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PostPosted: Tue Oct 22, 2019 2:09 pm 
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A little late in providing a response, but the Generation Bb gets the job done. I’m generally not a big fan of Generation but I do find their Bb to be exceptionally sweet. To me, it seems to take less air to control than the Generation high D. The fingering at first may be a little strange coming from a high D, but nothing drastic. I have to start moving into a pipers grip with the Bb, but very slightly. Also a great introduction into lower whistles. Bb prepared me for low G which made my low D less of a shock.


-Mel


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PostPosted: Tue Oct 22, 2019 6:43 pm 
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bwat wrote:
busterbill wrote:
I have yet to understand in Irish Traditional music we refer to instrumental music as tunes and music with words as songs. This is a nomenclature I've not run into in other genres. But it is a definite "thing" in Irish Trad.


It’s a thing everywhere. Ask yourself how weird it feels if you say ”sing a tune” or ”whistle a song”! Actually I suppose you could whistle a birdsong but that’s a different species altogether.


I'll be totally contrarian and play the Mendelssohn card.

Also, I'd have no issue with "sing a tune" or "whistle a song". Apart from the fact that I can't sing and can only barely whistle, the two words are fairly interchangeable in many contexts, and indeed either may refer to other kinds of musical works as well.

Language. YMMV.

Am apparently not alone in this. "Sing us a tune" gets almost 74k hits "whistle a song" gets 65k hits.

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PostPosted: Tue Oct 22, 2019 11:01 pm 
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I was on Jerry's ebay site looking at tweaked Generations Bb. I just noticed he offered: "Tweaked Generations are available in brass or nickel plate in the keys of high G, high F, Bb, alto A and tenor G." I know the Alto A and tenor G are lower than the Bb. The Alto and Tenor is confusing. The G is the lowest is it not? Both are only $20 more than the Bb. I can't in the foreseeable future afford a lower whistle. I was wondering if it would be worth it to to spend the extra money and get the A or the G? Any thoughts? I'd mostly be playing by myself or with family over the holidays if the visiting teenagers give up eye rolling and stoop to my level. :D I realize I'd probably have to use a piper's grip.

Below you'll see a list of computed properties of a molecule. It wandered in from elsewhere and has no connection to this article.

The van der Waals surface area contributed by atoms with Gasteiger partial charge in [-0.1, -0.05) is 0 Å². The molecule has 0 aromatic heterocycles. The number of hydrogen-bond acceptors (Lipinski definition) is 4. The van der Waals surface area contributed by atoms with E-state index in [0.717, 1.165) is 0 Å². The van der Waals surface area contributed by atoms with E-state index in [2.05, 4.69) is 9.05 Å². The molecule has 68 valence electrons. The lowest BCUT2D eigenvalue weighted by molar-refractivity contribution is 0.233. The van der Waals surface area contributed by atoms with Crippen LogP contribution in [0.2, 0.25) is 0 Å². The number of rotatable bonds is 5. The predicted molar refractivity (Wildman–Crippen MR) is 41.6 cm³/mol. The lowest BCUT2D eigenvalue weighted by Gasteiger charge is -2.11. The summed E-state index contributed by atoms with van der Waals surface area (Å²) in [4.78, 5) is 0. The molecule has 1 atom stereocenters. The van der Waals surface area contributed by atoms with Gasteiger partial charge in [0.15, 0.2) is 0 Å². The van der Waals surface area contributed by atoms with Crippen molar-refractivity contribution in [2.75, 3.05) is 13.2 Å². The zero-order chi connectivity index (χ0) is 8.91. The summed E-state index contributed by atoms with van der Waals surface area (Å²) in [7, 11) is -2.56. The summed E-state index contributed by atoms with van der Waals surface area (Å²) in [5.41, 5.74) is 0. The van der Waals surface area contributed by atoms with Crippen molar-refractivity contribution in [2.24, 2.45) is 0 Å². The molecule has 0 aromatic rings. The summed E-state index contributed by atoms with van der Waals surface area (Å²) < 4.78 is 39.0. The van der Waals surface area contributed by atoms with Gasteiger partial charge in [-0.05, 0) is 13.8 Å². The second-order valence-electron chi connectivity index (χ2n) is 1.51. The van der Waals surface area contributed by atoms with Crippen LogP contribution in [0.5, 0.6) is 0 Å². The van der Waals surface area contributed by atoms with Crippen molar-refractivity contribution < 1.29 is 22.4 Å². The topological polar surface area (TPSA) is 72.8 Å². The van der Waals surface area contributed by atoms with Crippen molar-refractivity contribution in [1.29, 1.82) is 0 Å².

Anyone have experience with Bb, A's and G's? I am attracted to the lower notes. I don't want to get the wrong one. This will be my last whistle purchase for probably a long time.
As of yet I'm not reading music, but using whistle books with finger tabs, if that will make any difference in the decision.
Thanks


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PostPosted: Wed Oct 23, 2019 1:51 am 
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My main whistles are 'A', low 'G', & low 'F'.

The 'A' is as easy as a 'Bb', the low 'G' I can just about finger normally, but I need similar to 'pipers grip' on the low 'F'.
(Average sized male hand.)

Using tab, & playing for yourself, it doesn't matter which key of whistle you use, it just plays in that key. :wink:

Edit: The difference between 'A' & 'G' will come later if you play from sheet music, 'A' has 3 sharps, 'G' just the 1.

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PostPosted: Wed Oct 23, 2019 3:22 am 
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A whistle in A can sometimes be useful because you can play some tunes in D on it if they fit the range. For examply, I play "Sally Gardens" on an A because the intro in this video cannot be played on a high D. But it works on an A:
https://youtu.be/027ZJX5XVjs


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PostPosted: Wed Oct 23, 2019 3:34 am 
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About finger spacing, here are "high whistles" in various keys:

Image

About the bigger whistles, I took this photo to show Highland pipers how much bigger the spacing on Low Whistles is than on Highland chanters.

L-R Bass A, Low C, Low D, Low Eb, Low/Mezzo F, Highland chanter, High D

Image

If you want to hear all these being played https://www.youtube.com/watch?v=7-fQhvleWq8&t=159s

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1978 Quinn uilleann pipes
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Last edited by pancelticpiper on Wed Oct 23, 2019 4:21 am, edited 2 times in total.

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PostPosted: Wed Oct 23, 2019 4:11 am 
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maiingan wrote:


"Tweaked Generations are available in brass or nickel plate in the keys of high G, high F, Bb, alto A and tenor G."

The Alto and Tenor is confusing.


Yes you'll hear different people using different terms for various whistle pitch ranges. It's inconsistent, and mostly unnecessary.

When I started playing all there were few whistles available:

Generations in (from lowest to highest) Bb, C, D, Eb, F, and G.

Clarkes in C.

And that was it.

These whistles were all called, simply, "whistles". There was no need for any other denominators.

Then, according to Finbar Furey

"Bernard and I, over the summer of 1970, designed and manufactured the first of the Overton flutes."

The title "flute" didn't last long, and soon enough people starting calling these "Low Whistles". Then the backformation "High D Whistle" was coined to avoid confusion.

Even today many/most people just use "high" and "low" because usually it's sufficient.